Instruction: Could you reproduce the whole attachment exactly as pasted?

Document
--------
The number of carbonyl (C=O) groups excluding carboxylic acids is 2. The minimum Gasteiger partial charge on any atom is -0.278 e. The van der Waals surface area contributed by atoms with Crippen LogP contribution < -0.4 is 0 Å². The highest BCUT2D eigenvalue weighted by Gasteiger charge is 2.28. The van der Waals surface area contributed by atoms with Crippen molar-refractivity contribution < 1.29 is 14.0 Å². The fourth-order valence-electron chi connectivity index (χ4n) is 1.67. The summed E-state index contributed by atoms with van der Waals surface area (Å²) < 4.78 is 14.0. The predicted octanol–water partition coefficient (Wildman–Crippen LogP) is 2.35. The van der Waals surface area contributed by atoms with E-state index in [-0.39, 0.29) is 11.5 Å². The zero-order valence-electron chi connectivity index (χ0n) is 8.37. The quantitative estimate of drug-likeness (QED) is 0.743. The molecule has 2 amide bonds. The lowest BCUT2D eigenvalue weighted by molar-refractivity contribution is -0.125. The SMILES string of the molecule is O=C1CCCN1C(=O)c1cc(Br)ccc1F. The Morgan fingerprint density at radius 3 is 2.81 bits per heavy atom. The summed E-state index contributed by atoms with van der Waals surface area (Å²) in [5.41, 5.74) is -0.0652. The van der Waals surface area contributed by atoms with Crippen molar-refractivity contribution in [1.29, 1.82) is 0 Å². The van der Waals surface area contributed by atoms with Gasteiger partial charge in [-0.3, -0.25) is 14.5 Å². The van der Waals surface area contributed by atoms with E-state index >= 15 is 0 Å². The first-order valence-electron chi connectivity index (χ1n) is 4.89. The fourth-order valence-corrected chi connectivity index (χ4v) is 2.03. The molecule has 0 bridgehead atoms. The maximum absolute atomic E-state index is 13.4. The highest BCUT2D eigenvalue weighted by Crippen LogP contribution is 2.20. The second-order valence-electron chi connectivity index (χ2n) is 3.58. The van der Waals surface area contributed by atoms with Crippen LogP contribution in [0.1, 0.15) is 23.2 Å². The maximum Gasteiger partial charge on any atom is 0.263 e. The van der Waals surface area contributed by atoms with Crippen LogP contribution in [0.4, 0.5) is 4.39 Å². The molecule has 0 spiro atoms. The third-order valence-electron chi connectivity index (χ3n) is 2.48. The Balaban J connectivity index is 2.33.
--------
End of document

The number of carbonyl (C=O) groups excluding carboxylic acids is 2. The minimum Gasteiger partial charge on any atom is -0.278 e. The van der Waals surface area contributed by atoms with Crippen LogP contribution < -0.4 is 0 Å². The highest BCUT2D eigenvalue weighted by Gasteiger charge is 2.28. The van der Waals surface area contributed by atoms with Crippen molar-refractivity contribution < 1.29 is 14.0 Å². The fourth-order valence-electron chi connectivity index (χ4n) is 1.67. The summed E-state index contributed by atoms with van der Waals surface area (Å²) < 4.78 is 14.0. The predicted octanol–water partition coefficient (Wildman–Crippen LogP) is 2.35. The van der Waals surface area contributed by atoms with E-state index in [-0.39, 0.29) is 11.5 Å². The zero-order valence-electron chi connectivity index (χ0n) is 8.37. The quantitative estimate of drug-likeness (QED) is 0.743. The molecule has 2 amide bonds. The lowest BCUT2D eigenvalue weighted by molar-refractivity contribution is -0.125. The SMILES string of the molecule is O=C1CCCN1C(=O)c1cc(Br)ccc1F. The Morgan fingerprint density at radius 3 is 2.81 bits per heavy atom. The summed E-state index contributed by atoms with van der Waals surface area (Å²) in [5.41, 5.74) is -0.0652. The van der Waals surface area contributed by atoms with Crippen molar-refractivity contribution in [1.29, 1.82) is 0 Å². The van der Waals surface area contributed by atoms with Gasteiger partial charge in [-0.3, -0.25) is 14.5 Å². The van der Waals surface area contributed by atoms with E-state index >= 15 is 0 Å². The first-order valence-electron chi connectivity index (χ1n) is 4.89. The fourth-order valence-corrected chi connectivity index (χ4v) is 2.03. The molecule has 0 bridgehead atoms. The maximum absolute atomic E-state index is 13.4. The highest BCUT2D eigenvalue weighted by Crippen LogP contribution is 2.20. The second-order valence-electron chi connectivity index (χ2n) is 3.58. The van der Waals surface area contributed by atoms with Crippen LogP contribution in [0.1, 0.15) is 23.2 Å². The maximum Gasteiger partial charge on any atom is 0.263 e. The van der Waals surface area contributed by atoms with Crippen LogP contribution in [0.4, 0.5) is 4.39 Å². The molecule has 0 spiro atoms. The third-order valence-electron chi connectivity index (χ3n) is 2.48. The Balaban J connectivity index is 2.33.